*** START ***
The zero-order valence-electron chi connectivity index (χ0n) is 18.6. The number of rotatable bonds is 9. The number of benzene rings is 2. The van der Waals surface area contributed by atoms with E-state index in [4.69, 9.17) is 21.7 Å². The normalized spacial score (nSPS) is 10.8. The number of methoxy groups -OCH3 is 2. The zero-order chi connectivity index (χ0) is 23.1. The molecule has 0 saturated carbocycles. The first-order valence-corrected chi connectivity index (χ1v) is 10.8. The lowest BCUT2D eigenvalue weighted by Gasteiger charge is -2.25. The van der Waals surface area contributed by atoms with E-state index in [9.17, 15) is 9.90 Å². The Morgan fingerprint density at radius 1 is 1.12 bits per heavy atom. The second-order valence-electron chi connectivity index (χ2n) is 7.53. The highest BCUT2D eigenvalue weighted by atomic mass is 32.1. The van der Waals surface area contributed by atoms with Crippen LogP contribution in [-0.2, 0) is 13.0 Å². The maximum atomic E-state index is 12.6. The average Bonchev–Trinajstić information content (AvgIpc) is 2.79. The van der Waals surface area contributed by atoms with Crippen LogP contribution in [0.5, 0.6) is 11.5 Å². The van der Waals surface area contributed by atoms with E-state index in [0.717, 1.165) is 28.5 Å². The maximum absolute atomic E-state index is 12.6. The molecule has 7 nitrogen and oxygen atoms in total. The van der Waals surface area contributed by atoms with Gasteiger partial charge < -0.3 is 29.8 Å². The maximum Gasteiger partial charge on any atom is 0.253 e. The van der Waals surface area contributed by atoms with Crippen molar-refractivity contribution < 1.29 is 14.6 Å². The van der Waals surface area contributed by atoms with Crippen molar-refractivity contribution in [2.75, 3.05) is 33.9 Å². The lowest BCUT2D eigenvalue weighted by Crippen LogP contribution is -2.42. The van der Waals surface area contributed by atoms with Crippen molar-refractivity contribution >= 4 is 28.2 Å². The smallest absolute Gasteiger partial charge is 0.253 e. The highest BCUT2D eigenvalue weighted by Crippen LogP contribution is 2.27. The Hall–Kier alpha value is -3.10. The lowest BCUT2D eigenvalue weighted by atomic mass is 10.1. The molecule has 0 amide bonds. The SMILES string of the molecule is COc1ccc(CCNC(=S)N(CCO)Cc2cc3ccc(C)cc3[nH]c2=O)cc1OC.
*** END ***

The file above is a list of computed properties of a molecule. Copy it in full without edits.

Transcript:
The zero-order valence-electron chi connectivity index (χ0n) is 18.6. The number of rotatable bonds is 9. The number of benzene rings is 2. The van der Waals surface area contributed by atoms with E-state index in [4.69, 9.17) is 21.7 Å². The normalized spacial score (nSPS) is 10.8. The number of methoxy groups -OCH3 is 2. The zero-order chi connectivity index (χ0) is 23.1. The molecule has 0 saturated carbocycles. The first-order valence-corrected chi connectivity index (χ1v) is 10.8. The lowest BCUT2D eigenvalue weighted by Gasteiger charge is -2.25. The van der Waals surface area contributed by atoms with E-state index in [9.17, 15) is 9.90 Å². The Morgan fingerprint density at radius 1 is 1.12 bits per heavy atom. The second-order valence-electron chi connectivity index (χ2n) is 7.53. The highest BCUT2D eigenvalue weighted by atomic mass is 32.1. The van der Waals surface area contributed by atoms with Crippen LogP contribution in [-0.2, 0) is 13.0 Å². The maximum atomic E-state index is 12.6. The average Bonchev–Trinajstić information content (AvgIpc) is 2.79. The van der Waals surface area contributed by atoms with Crippen LogP contribution in [0.5, 0.6) is 11.5 Å². The van der Waals surface area contributed by atoms with E-state index in [0.717, 1.165) is 28.5 Å². The maximum absolute atomic E-state index is 12.6. The molecule has 7 nitrogen and oxygen atoms in total. The van der Waals surface area contributed by atoms with Gasteiger partial charge < -0.3 is 29.8 Å². The maximum Gasteiger partial charge on any atom is 0.253 e. The van der Waals surface area contributed by atoms with Crippen molar-refractivity contribution < 1.29 is 14.6 Å². The van der Waals surface area contributed by atoms with Crippen molar-refractivity contribution in [2.75, 3.05) is 33.9 Å². The lowest BCUT2D eigenvalue weighted by Crippen LogP contribution is -2.42. The van der Waals surface area contributed by atoms with Crippen molar-refractivity contribution >= 4 is 28.2 Å². The smallest absolute Gasteiger partial charge is 0.253 e. The highest BCUT2D eigenvalue weighted by Crippen LogP contribution is 2.27. The Hall–Kier alpha value is -3.10. The lowest BCUT2D eigenvalue weighted by atomic mass is 10.1. The molecule has 0 amide bonds. The SMILES string of the molecule is COc1ccc(CCNC(=S)N(CCO)Cc2cc3ccc(C)cc3[nH]c2=O)cc1OC.